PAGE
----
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Issuers Will Move 70% of Credit Cards to EMV-Chip by End of 2015, Report Says

Increasing fraud rates will push issuers to migrate customers to EMV-enabled cards before the October 2015 liability shift on card-present transactions, Aite Group says.

Rising card fraud will drive issuers to migrate 70% of credit cards in the U.S. to EMV by October of 2015, along with 41% of debit cards, a new report released today by Aite Group predicts. Credit card fraud rates have double since 2007, an debit card fraud is also rising sharply, according to the report.

The beginning of October 2015 is an when Visa will implement a liability shift or card-present transactions.

The growing fraud threat, along with other factors such as the difficulty of using magnetic stripe cards overseas, will spur issuers to hasten the issuance of EMV-enabled cards in the fourth quarter of this year, according to the report. Out of the 18 issuers interviewed for the report, eight said that they will start issuing EMV cards to the general public by the end of the first quarter of next year.

[For More On the Barriers That Remain to EMV Adoption: EMV Adoption in U.S. Faces Significant Hurdles]

Most of the issuers interviewed are going to roll out contact-chip cards, rather than dual-interface cards with contactless capabilities, which could be a precursor to mobile contactless payments. The issuers don’t expect merchants’ payments terminals to be ready to accept contactless payments in time for the liability shift, according to the report.

The report details the past experiences of five other countries (the U.K., Australia, Mexico, Brazil and Canada) in migrating to EMV, and offers insights for banks on how to prepare for EMV migration.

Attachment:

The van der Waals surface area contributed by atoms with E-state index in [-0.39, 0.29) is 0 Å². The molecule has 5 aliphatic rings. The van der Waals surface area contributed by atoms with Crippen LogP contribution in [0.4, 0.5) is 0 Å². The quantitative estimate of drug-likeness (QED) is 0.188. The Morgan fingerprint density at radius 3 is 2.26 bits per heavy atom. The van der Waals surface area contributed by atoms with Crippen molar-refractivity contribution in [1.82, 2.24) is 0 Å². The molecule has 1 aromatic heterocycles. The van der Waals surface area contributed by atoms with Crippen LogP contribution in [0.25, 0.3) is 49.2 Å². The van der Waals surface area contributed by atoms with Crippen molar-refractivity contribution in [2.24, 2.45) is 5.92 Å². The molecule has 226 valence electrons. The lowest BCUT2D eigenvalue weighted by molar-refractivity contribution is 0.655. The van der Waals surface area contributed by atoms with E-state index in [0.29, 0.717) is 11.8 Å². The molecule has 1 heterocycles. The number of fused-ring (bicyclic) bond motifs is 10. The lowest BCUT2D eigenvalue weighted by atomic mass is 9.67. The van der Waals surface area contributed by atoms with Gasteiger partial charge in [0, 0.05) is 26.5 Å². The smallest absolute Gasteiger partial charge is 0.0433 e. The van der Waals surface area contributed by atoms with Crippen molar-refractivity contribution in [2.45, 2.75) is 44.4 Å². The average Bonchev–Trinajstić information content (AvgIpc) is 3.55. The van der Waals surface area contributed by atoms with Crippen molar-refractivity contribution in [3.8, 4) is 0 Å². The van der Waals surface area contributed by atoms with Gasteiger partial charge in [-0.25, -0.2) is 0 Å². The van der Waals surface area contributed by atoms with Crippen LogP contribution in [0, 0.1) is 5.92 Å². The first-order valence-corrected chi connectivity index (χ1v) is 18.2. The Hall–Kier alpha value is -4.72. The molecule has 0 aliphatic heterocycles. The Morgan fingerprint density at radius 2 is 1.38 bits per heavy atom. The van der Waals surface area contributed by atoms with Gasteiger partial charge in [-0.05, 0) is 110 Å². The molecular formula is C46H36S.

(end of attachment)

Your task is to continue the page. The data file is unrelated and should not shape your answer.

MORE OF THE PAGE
“Issuers, based on lessons learned from other countries, should consider issues like fraud migration paths and how to counter them, as well as how to educate the consumer and merchant alike on chip cards,” Julie Conroy, Aite’s research director for retail banking, said in a statement. “They should also consider using third-party expertise, already deployed in the EMV migration of other countries, to streamline the implementation process.”

Jonathan Camhi has been an associate editor with Bank Systems & Technology since 2012. He previously worked as a freelance journalist in New York City covering politics, health and immigration, and has a master's degree from the City University of New York's Graduate School ... View Full Bio

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User Rank: Author
6/10/2014 | 7:45:55 PM
re: Issuers Will Move 70% of Credit Cards to EMV-Chip by End of 2015, Report Says
It could be a competitive advantage, as long as they get the customer education piece right. And that's definitely not a given. We keep seeing that security concerns are the number one reason that people still don't adopt mobile, even though mobile is more secure than online right now. That's just one example of how banks have failed to educate customers on security.
User Rank: Author
6/10/2014 | 6:38:41 PM
re: Issuers Will Move 70% of Credit Cards to EMV-Chip by End of 2015, Report Says
I think with all the publicity around payments fraud, offering/incorporating EMV is going to be viewed as a competitive advantage. Issuers shouldn't view it as a burdensome compliance requirement but rather as an opportunity to differentiate and deliver on (positive) customer expectations.b
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